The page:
This episode of kayak fishing tales is brought to you by the ACA improving the paddle sports experience for over a century. learn more at Americancanoe.org One of the great things about kayak fishing is that on a very simple level, you can just slip on a life jacket, grab your tackle, and have a great time without any prior experience.
But, by taking the time to learn proper paddle technique, not only will you be able to reach more fishing spots but you’ll also be safer on the water because you’ll be more prepared to handle any situation that might pop up.
And so in this video we’re going to look at three key techniques that all kayak anglers should know and practice. The first technique we’re going to look at is how to re-enter a kayak from the water. Regardless of what type of boat you’re paddling it’s going to be a lot easier to re-enter kayak with a friend there to help stabilize.
You’ll start by grabbing onto the side of the kayak and letting your legs float to the surface behind you. Then with the powerful kick of the legs and push with your arms to haul your chest onto the kayak, keeping your center of gravity as low as possible.
You’ll then twist around and settle into the seat. For obvious reasons, this is a technique that you want to practice in a controlled environment and get comfortable performing so that if you ever find yourself in the water unexpectedly you’ll know what to do.
The second technique that all kayak anglers should know is the draw stroke. Draw strokes are used to move your kayak sideways and they’re incredibly useful maneuvering strokes for pulling yourself up alongside something.
The basic draw involves reaching out to the side, planting your blade, and then pulling your boat and body sideways towards it. To make the stroke most effective turn your head and upper body to face the active blade.
Then insert the blade fully into the water with your paddle shaft as vertical as you can get it. You’ll then pull your lower hand towards your hip while your top hand stays almost stationary acting like a pivot point for the stroke.
Now just before your blade hits the side of your kayak you need to finish the stroke by slicing the blade out of the water towards the stern. This is the basic draw stroke technique but there are more advanced and powerful draw strokes that you can learn like the sculling draw, but that’s a story for a different time.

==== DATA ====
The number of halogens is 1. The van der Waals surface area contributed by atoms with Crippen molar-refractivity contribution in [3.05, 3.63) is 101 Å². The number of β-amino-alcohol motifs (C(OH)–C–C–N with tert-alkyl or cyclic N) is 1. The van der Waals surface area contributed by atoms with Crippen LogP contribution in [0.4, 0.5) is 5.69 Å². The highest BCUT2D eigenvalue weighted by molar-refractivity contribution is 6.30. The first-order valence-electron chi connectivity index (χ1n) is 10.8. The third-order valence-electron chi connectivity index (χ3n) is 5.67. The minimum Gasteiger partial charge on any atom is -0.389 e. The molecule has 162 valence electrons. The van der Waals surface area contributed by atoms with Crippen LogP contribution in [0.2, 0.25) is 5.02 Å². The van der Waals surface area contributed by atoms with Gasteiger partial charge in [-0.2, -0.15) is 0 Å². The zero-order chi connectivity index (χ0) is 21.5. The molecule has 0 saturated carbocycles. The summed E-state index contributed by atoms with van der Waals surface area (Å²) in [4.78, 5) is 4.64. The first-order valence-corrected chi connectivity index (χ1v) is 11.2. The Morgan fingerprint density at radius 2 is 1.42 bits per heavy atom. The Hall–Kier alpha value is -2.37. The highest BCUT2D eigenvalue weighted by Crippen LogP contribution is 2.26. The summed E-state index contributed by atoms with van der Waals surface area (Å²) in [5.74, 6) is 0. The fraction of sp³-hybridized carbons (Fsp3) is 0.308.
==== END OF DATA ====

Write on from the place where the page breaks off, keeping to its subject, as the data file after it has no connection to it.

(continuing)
The third technique that all kayaker should know is the sweep stroke the sweep stroke is the best way to turn your kayak when sitting still and a good way to make course corrections when you’re in motion.
The forward sweep starts at your toes blade fully immersed with your hands and paddle held low to the water unlike the forward stroke which gets pulled alongside the kayak. The idea behind a sweep stroke is to sweep a wide arching path with your blade as far out to the side of the kayak as you can.
You’ll keep sweeping the blade around until it approaches the stern of your boat, where you’ll slice it out of the water and move on to your next stroke. To get the most power for your sweep stroke, sit up right in your kayak and watch your active blade throughout the arc, because this forces your upper body to rotate during the stroke which gets all your core muscles involved.
The reverse sweep is exactly what it sounds like – the forward sweep but done in reverse. For the reverse sweep stroke turn your upper body and look with your eyes as you plant the paddle blade as far back as possible towards the stern of your kayak with your blade planted deeply in the water, you’ll then sweep a wide arc all the way out to the side of your kayak and up to your toes, keeping your hands low throughout the stroke.
So there you have it, three paddling techniques that all kayak fisherman should know. Needless to say they’re a lot more paddling techniques to learn, so subscribe to KayakFishingTales Youtube channel to stay tuned for more kayak fishing tips.